The Louisiana First Circuit Again Holds a Payment Bond Surety Liable Despite Release of Lien Bond Filing, Following its Recent Decision in L&A Contracting Co. v. State Through Dep’t of Transp. & Dev.
SATCO, Incorporated v. Professional Application Services, Inc., 23-12 (La. App. 1 Cir. 10/19/23), ___ So. 3d ___, 2023 WL 6889533, considers a similar scenario to that addressed by the First Circuit Court of Appeal in L&A Contracting Company v. State of Louisiana, et.al., 22-1301 (La. App. 1 Cir. 8/16/23), ___ So. 3d ___, 2023 WL 5281846, which involved a public works project with the Louisiana Department of Transportation and Development. Riess LeMieux recently posted an article discussing the Louisiana First Circuit Court of Appeal’s ruling in L&A Contracting, where the First Circuit found that even when a release of lien bond is filed to cancel a statement of claim, the payment bond surety for the project can still be liable for a supplier’s nonpayment. See Riess LeMieux’s post discussing L&A Contracting in further detail at https://rllaw.com/2023/08/31/legal-update-50/.
In SATCO, Incorporated, the First Circuit again considered the liability of a statutory payment bond surety following the filing of a release of lien bond and subsequent cancellation of the lien. This dispute arose out of a public works project for the City of Baton Rouge and Parish of East Baton Rouge (“City/Parish”). The City/Parish entered into a contract with NCMC, LLC (“NCMC”) to perform certain construction services for the project. Under the Louisiana Public Works Act, La. R.S. 38:2241, et seq. (“LPWA”), whenever a public entity enters a contract in excess of twenty-five thousand dollars per project, the public entity shall require that the contractor obtain a surety bond in a sum of not less than fifty percent of the contract price for the payment by the contractor or subcontractor to claimants as defined in the LWPA. La. R.S. 2241(A)(2). Accordingly, NCMC obtained a payment bond from Suretec Insurance Company (“Suretec”) in favor of the City/Parish (the “Statutory Payment Bond”). NCMC subcontracted with Professional Application Services, Inc. (“PASI”) who then sub-subcontracted with SATCO, Incorporated (“SATCO”) for the performance of construction services and labor on the project.
A payment dispute arose between PASI and SATCO, which resulted in SATCO filing a lien against NCMC’s payment bond in the mortgage records for East Baton Rouge Parish and shortly thereafter filing suit. SATCO voluntarily cancelled its first lien and subsequently filed a second lien claim, which ultimately became the focus of the Court. In response, PASI obtained a release of lien bond (“ROL Bond”) from U.S. Fire Insurance Company (“UFSI”) guaranteeing payment of SATCO’s lien claim, and the Clerk and Recorder of Mortgages for the Parish cancelled SATCO’s lien. Suretec subsequently filed exceptions of no cause of action and no right of action arguing that, as a result of the filing of the ROL Bond and cancellation of SATCO’s lien claim, Suretec was no longer liable to SATCO under the Statutory Payment Bond issued by Suretec.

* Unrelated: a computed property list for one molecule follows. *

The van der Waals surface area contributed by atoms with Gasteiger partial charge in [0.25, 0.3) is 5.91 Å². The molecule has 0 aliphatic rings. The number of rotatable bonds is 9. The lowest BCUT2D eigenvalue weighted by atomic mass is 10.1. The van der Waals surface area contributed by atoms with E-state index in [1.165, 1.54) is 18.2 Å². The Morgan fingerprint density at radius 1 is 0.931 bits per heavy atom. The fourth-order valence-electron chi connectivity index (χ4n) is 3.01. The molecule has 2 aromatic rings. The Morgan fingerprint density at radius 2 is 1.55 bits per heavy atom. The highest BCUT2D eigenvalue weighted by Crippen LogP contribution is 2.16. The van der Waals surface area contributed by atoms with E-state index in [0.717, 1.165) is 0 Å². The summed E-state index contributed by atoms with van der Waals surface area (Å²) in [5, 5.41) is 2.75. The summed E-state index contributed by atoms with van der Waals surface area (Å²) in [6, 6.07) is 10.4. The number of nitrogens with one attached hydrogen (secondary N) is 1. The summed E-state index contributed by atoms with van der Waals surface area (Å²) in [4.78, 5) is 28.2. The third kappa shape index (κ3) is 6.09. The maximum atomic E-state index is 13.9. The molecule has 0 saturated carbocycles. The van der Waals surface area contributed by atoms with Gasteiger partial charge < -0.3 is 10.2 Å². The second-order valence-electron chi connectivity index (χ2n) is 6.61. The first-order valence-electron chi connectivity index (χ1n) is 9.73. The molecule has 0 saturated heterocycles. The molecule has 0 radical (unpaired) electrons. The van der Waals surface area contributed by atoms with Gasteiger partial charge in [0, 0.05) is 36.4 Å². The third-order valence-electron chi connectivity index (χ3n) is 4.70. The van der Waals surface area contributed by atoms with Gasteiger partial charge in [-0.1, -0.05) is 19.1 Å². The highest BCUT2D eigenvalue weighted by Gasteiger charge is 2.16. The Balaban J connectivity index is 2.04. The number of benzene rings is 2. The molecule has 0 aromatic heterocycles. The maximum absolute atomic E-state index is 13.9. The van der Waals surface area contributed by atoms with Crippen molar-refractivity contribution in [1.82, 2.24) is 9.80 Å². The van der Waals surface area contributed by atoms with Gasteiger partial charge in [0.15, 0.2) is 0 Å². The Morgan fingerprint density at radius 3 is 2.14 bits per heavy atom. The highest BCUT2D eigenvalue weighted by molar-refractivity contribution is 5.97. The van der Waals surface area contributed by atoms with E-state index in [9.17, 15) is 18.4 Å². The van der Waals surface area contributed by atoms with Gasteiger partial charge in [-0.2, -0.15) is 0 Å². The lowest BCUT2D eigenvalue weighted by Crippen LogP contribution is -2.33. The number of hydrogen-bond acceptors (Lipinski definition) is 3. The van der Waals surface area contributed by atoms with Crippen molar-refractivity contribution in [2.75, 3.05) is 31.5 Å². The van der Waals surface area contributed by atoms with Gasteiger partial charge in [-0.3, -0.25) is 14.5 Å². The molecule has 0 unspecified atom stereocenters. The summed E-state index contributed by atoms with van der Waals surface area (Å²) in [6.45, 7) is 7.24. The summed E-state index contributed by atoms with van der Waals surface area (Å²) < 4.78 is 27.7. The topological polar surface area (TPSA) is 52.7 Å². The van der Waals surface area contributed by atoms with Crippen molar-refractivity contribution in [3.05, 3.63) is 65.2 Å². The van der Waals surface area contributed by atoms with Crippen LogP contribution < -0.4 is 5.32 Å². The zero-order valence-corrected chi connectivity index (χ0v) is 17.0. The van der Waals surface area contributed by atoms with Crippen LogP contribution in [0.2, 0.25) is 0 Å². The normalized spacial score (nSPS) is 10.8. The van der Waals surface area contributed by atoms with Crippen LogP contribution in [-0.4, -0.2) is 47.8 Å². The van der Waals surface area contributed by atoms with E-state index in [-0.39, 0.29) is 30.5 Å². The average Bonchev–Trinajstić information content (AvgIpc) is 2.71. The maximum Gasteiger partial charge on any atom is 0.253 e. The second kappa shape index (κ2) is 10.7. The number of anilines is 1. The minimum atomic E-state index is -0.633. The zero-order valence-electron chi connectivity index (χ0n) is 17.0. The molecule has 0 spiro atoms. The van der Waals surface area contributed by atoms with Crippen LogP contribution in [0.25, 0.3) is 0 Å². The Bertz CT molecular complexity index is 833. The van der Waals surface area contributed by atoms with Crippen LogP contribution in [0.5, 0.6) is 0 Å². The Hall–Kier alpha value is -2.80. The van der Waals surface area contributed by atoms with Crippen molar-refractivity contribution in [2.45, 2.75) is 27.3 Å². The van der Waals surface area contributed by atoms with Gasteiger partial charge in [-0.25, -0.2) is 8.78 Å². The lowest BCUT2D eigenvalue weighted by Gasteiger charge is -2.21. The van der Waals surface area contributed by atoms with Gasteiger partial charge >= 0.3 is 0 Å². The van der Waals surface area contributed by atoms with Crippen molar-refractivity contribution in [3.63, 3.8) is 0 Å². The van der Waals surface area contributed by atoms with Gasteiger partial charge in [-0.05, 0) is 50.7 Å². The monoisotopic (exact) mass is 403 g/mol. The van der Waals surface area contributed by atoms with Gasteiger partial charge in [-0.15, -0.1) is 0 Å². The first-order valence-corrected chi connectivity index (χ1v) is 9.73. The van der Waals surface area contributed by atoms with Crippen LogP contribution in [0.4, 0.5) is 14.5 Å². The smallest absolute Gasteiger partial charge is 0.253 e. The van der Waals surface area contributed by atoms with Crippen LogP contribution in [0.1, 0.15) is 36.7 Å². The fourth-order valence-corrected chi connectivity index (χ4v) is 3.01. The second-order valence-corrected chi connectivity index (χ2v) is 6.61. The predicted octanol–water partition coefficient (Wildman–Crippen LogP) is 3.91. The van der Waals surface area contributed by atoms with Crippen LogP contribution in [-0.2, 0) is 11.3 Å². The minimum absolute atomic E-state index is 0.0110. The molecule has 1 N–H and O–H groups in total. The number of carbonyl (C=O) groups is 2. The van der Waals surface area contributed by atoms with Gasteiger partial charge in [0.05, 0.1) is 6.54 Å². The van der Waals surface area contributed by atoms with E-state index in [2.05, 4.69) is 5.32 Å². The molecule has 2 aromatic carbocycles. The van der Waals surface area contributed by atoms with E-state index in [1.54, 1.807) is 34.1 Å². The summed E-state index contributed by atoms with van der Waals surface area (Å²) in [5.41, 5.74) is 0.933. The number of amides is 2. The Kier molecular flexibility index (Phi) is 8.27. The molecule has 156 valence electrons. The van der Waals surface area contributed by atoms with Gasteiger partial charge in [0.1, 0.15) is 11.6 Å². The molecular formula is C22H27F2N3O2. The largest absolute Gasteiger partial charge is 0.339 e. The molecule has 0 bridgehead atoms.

The First Circuit, in deciding whether the Statutory Payment Bond was still in effect following the filing of the ROL Bond, discussed the purpose of the LPWA as follows:
Statutes like the … LWPA are intended to protect laborers and suppliers of materials on public works and  this objective is accomplished by requiring a statutory payment bond, which serves as an additional fund or security to assure that those who perform work on public projects receive payment for their work in the event of a contractor’s inability to fulfill its payment obligations, thereby insuring against unpaid claims from parties supplying labor and materials for the construction of public works.
Bearing in mind this purpose, the First Circuit looked to the provisions of La. R.S. 38:2247, which provides that “[n]othing in [the LPWA] shall be construed to deprive any claimant, as defined in [the LPWA] and who has complied with the notice and recordation requirements of R.S. 38:2242(B), of his right of action on the bond furnished pursuant to [the LPWA].” Considering the purpose of the LPWA and the plain language of the statute, the First Circuit concluded that La. R.S. 38:2247 referred to the statutorily required payment bond rather than the bond described in La. R.S. 38:2242.2(A), which optionally allows an “interested party” to cancel a claimant’s lien.
Therefore, the First Circuit held that the filing of the ROL Bond and subsequent cancellation of SATCO’s lien claim by the recorder of mortgages did not release Suretec from its statutory bond obligations to SATCO. Under the holdings in SATCO, Incorporated and L&A Contracting, if a release of lien bond is filed on a public works project, material suppliers and those claimants not in privity with the general contractor are effectively given two separate avenues for potential recovery of unpaid amounts, i.e., the statutory bond, or the ROL Bond. On the other hand, it also creates a scenario where the two sureties will likely fight over which is forced to satisfy any judgment that the claimant may obtain.